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Transportation & Logistics Minor Requirements
Students are required to complete seven of the courses listed below (at a grade of C- or better), of which:
- Trans 310 (seminar course taken in the senior year) is required
- At least three courses must be from the list of core courses, or which two must be from Departments other than that in which they are majoring.
- The remainder may be additional core courses or from the list of approved elective courses. Courses offered by Northwestern University that are not listed here will be considered for credit towards the Minor if the course is appropriate to the student's program of study.
At least two courses of the core or elective courses must be outside the school in which the student is registered.
- Students in the McCormick School of Engineering and Applied Science may double count a maximum of two courses from their major program toward the Minor.
- However, students registered in other schools are not allowed to "double count" courses which are part of their major, but can count courses that form "related courses," or "distribution" requirements.
- The McCormick School of Engineering and Applied Science has approved TRANS 310 as acceptable for the "social science/humanities" requirement. In addition TRANS 310 and other WCAS courses taken as part of the Minor will be considered as "thematically related" for purposes of the "social science/humanities" requirement.
It is assumed that students will already have taken courses in calculus and in probability and statistics as part of their Major.
Required CourseTRANS 310 Seminar in Transportation and Logistics
Course will meet weekly for a whole academic year. Enrolled students will obtain one credit based on formal enrollment in the spring quarter. Students should take this course during their senior year. You must taken at least five of the courses for the minor by the time you formally enroll for the spring quarter.
Syllabus: The seminar will consist of four parts:
- traditional lecture style formats by an NU faculty member concentrating on transportation policy
- invited outside speakers from industry and government
- field trips to transportation and logistics installations
- student presentations of their own work completed as part of the two papers required for the course.
It is anticipated that the first and fourth parts will comprise the bulk of the class time. Appropriate journal and newspaper articles dealing with policy and policy analysis will be used as readings.
Evaluation: Evaluation will be based on two extended papers. The first will be a descriptive case study of a particular transportation or logistics firm or industry. The second will be a more analytical piece evaluating a specific public policy initiative. Students will also be graded on class participation.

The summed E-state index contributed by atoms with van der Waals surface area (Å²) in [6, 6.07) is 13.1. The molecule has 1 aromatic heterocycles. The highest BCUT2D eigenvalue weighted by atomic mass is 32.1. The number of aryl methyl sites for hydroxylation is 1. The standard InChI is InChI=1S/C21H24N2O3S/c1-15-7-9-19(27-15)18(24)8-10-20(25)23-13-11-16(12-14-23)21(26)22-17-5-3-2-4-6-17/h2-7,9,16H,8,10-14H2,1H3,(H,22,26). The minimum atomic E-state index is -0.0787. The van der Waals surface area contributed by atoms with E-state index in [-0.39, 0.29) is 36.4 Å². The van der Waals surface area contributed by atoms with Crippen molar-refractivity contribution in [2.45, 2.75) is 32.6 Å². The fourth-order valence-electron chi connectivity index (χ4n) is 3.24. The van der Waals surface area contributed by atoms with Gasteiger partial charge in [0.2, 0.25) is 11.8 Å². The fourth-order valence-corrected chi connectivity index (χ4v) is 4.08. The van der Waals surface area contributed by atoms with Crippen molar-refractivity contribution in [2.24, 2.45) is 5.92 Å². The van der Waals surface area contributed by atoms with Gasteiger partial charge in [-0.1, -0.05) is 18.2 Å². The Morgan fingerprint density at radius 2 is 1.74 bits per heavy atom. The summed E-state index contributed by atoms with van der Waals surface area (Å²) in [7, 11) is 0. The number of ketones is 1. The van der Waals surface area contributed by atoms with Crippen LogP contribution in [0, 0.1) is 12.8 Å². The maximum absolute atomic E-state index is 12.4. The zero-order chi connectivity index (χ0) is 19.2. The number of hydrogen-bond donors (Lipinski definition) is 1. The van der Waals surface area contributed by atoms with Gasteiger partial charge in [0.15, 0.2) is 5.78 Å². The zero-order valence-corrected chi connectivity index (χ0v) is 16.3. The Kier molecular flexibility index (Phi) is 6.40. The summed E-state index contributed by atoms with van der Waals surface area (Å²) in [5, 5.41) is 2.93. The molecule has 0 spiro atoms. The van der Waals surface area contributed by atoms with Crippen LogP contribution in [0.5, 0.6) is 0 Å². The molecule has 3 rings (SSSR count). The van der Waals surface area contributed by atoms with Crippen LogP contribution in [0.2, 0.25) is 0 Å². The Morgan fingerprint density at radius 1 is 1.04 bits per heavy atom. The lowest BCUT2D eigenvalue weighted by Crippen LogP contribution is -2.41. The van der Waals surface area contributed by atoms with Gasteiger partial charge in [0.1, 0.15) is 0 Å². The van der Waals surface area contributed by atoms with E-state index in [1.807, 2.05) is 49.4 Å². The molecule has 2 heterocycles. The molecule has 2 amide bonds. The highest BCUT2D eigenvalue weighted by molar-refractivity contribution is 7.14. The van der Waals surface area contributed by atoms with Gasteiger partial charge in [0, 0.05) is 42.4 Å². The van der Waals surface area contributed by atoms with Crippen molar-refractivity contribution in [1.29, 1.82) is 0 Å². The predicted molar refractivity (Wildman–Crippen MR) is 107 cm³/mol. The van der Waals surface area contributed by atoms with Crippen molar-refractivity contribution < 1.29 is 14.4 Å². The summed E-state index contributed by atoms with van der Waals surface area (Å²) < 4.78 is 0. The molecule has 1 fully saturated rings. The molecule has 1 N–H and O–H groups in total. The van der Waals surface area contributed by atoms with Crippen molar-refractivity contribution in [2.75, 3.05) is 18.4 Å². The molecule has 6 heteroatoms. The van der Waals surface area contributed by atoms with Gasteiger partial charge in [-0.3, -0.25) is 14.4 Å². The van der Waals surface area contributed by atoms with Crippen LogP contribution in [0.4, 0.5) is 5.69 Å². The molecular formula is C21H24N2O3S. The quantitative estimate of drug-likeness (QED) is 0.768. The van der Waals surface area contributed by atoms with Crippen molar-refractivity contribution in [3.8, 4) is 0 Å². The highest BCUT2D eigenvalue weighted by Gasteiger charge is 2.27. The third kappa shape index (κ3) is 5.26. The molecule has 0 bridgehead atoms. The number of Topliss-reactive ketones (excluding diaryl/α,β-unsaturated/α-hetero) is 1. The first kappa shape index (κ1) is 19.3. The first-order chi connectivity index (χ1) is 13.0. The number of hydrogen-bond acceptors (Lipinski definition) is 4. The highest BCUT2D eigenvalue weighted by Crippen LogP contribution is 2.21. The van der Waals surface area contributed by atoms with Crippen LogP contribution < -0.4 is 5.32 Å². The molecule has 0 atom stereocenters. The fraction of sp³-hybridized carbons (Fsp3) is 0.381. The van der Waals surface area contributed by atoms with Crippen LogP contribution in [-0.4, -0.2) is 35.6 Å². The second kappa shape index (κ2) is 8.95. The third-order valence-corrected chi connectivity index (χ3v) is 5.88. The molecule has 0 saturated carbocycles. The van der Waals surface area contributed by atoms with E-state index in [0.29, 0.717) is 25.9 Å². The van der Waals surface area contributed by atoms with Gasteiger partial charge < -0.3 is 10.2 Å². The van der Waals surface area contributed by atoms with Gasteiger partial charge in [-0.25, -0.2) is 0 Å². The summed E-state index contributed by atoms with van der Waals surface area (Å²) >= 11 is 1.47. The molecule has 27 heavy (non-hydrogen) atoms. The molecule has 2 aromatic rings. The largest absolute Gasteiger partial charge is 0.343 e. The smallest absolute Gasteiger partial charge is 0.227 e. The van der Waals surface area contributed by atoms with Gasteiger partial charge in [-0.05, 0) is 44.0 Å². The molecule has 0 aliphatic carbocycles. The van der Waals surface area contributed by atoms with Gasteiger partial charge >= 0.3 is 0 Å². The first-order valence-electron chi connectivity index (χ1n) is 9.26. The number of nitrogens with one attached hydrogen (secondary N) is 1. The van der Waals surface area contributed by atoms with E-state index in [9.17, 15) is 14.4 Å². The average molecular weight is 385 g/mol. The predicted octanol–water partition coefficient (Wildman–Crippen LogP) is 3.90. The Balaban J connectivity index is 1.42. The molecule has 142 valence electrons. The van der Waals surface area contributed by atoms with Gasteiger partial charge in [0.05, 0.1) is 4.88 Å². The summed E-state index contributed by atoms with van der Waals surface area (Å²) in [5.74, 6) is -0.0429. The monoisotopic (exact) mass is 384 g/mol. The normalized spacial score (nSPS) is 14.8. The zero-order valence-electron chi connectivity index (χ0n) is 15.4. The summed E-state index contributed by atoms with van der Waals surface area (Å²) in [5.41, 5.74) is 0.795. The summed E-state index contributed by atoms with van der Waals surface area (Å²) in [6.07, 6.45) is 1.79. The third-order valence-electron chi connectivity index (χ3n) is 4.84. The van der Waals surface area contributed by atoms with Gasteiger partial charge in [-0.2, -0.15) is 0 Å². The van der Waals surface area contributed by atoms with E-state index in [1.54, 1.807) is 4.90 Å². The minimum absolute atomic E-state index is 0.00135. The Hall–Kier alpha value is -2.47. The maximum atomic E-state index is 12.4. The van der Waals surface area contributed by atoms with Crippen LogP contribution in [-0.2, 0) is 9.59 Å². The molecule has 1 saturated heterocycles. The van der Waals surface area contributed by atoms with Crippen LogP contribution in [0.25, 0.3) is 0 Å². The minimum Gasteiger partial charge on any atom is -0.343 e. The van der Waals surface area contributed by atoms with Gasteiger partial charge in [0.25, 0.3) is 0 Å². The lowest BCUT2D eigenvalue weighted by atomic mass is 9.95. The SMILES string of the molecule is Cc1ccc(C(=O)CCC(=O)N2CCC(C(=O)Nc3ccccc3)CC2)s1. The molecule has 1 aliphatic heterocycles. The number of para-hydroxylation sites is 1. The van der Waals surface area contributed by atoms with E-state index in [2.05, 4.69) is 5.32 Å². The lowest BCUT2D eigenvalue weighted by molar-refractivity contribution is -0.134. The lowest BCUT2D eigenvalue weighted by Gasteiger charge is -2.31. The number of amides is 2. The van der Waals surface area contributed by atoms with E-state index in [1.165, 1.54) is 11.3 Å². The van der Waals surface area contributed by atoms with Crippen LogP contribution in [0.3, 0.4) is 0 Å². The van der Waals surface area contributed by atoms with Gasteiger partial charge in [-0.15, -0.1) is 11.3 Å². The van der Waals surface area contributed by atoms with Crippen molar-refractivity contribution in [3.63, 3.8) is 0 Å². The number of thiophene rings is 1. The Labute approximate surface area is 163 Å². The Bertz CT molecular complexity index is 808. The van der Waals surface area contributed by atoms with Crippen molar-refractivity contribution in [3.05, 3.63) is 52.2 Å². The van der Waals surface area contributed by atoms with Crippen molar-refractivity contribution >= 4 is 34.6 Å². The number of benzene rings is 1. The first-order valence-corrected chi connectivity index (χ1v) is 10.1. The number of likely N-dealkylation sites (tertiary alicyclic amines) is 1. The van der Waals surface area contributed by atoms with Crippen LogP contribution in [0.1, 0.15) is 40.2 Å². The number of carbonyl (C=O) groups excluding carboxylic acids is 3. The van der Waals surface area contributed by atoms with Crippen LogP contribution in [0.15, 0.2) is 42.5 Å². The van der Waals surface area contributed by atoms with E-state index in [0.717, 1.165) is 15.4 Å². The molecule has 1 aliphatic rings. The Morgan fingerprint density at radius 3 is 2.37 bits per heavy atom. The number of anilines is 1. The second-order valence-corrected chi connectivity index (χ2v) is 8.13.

Students must select at least three core courses, of which at least two are from departments other than that in which they are majoring. No substitutions will be allowed for the core courses. See below for a key to abbreviations.
|WCAS-ECON-310-1||Intermediate Microeconomics I|
|WCAS-ECON-355||Transportation Economics and Public Policy|
|McC-CIV_ENG-371||Transportation Systems Planning and Management|
|McC-CIV_ENG-376||Transportation Systems Operations|
Deterministic Models and Optimization
|McC-IEMS-381||Supply Chain Modeling and Analysis|
|McC-IEMS-383||Service Operations Management|
The remainder of the program must be selected from additional core courses and the following list of approved elective courses. Courses offered by Northwestern University that are not listed here will be considered for credit towards the minor if the course is appropriate to the student's program of study. Approval for substitutions will be made by the Transportation Center's Program Committee based on a written submission made by the student.
|WCAS-ECON-309||Elements of Public Finance|
|WCAS-ECON-337||Economics of State and Local Governments|
|WCAS-ECON-350||Monopoly, Competition and Public Policy|
|WCAS-ECON-354||Issues in Urban Economics|
|WCAS-ECON-370||Environmental and Resource Economics|
|WCAS-GEOG-312||Chicago and its Region|
|WCAS-GEOG-341||Principles of Cartography|
|WCAS-GEOG-343||Geographic Information Systems|
|WCAS-HISTORY-322-2||Development of the Modern American City 1870 - Present|
|WCAS-POLI_SCI-221||Urban Politics and Policies|
|U.S. Environmental Politics or
Politics and Nature in a Comparative Perspective
|WCAS-SOCIOL-301||The City: Urbanization and Urbanism|
|WCAS-SOCIOL-312||Social Basis of Environmental Change|
|McC-CIV_ENG-304||Civil and Environmental Engineering Systems Analysis|
|McC-CIV_ENG-338||Public Infrastructure Management|
|McC-CIV_ENG-360||Environmental Impact Evaluation|
|McC-IEMS-315||Stochastic Models and Simulation|
|McC-IEMS-317||Discrete-Event Systems Simulation (was IEMS 335)|
|Economics and Finance for Engineers
Foundations of Corporate Finance Theory
|McC-IEMS-382||Production Planning and Scheduling (was IEMS 329)|
Graduate Level Courses
Qualified advanced students may take the following courses upon petition to the instructor
|Transportation Systems Analysis I|
|Transportation Systems Analysis I|
|Travel Demand Analysis and Forecasting I|
|Travel Demand Analysis and Forecasting II|
|Evaluation and Decision making for Infrastructure Systems|
|McC-IEMS-480-1||Production and Logistics I|
|McC-IEMS-480-2||Production and Logistics II|
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